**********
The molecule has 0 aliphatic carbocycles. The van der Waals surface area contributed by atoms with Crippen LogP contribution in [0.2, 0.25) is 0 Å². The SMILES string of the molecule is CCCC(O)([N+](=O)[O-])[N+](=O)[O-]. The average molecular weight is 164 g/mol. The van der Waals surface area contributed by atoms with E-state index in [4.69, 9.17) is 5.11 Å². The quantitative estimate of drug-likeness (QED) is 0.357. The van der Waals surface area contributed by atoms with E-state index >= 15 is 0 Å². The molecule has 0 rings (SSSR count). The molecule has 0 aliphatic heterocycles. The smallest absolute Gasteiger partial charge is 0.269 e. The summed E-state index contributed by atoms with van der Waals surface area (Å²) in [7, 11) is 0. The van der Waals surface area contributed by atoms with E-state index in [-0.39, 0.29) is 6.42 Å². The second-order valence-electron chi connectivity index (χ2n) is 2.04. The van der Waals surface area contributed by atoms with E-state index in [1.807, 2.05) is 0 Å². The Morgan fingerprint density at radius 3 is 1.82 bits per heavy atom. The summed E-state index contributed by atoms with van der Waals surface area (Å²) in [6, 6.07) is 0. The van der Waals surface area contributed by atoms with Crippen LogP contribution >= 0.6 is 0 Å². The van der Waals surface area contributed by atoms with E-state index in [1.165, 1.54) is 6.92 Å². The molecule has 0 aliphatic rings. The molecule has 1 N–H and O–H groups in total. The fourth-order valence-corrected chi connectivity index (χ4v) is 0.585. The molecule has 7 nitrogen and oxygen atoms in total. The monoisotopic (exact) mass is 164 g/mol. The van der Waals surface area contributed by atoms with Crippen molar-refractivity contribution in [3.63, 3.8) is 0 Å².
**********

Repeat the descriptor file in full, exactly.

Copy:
The molecule has 0 aliphatic carbocycles. The van der Waals surface area contributed by atoms with Crippen LogP contribution in [0.2, 0.25) is 0 Å². The SMILES string of the molecule is CCCC(O)([N+](=O)[O-])[N+](=O)[O-]. The average molecular weight is 164 g/mol. The van der Waals surface area contributed by atoms with E-state index in [4.69, 9.17) is 5.11 Å². The quantitative estimate of drug-likeness (QED) is 0.357. The van der Waals surface area contributed by atoms with E-state index >= 15 is 0 Å². The molecule has 0 rings (SSSR count). The molecule has 0 aliphatic heterocycles. The smallest absolute Gasteiger partial charge is 0.269 e. The summed E-state index contributed by atoms with van der Waals surface area (Å²) in [7, 11) is 0. The van der Waals surface area contributed by atoms with E-state index in [-0.39, 0.29) is 6.42 Å². The second-order valence-electron chi connectivity index (χ2n) is 2.04. The van der Waals surface area contributed by atoms with E-state index in [1.807, 2.05) is 0 Å². The Morgan fingerprint density at radius 3 is 1.82 bits per heavy atom. The summed E-state index contributed by atoms with van der Waals surface area (Å²) in [6, 6.07) is 0. The van der Waals surface area contributed by atoms with Crippen LogP contribution >= 0.6 is 0 Å². The van der Waals surface area contributed by atoms with E-state index in [1.165, 1.54) is 6.92 Å². The molecule has 0 aliphatic rings. The molecule has 1 N–H and O–H groups in total. The fourth-order valence-corrected chi connectivity index (χ4v) is 0.585. The molecule has 7 nitrogen and oxygen atoms in total. The monoisotopic (exact) mass is 164 g/mol. The van der Waals surface area contributed by atoms with Crippen molar-refractivity contribution in [3.63, 3.8) is 0 Å².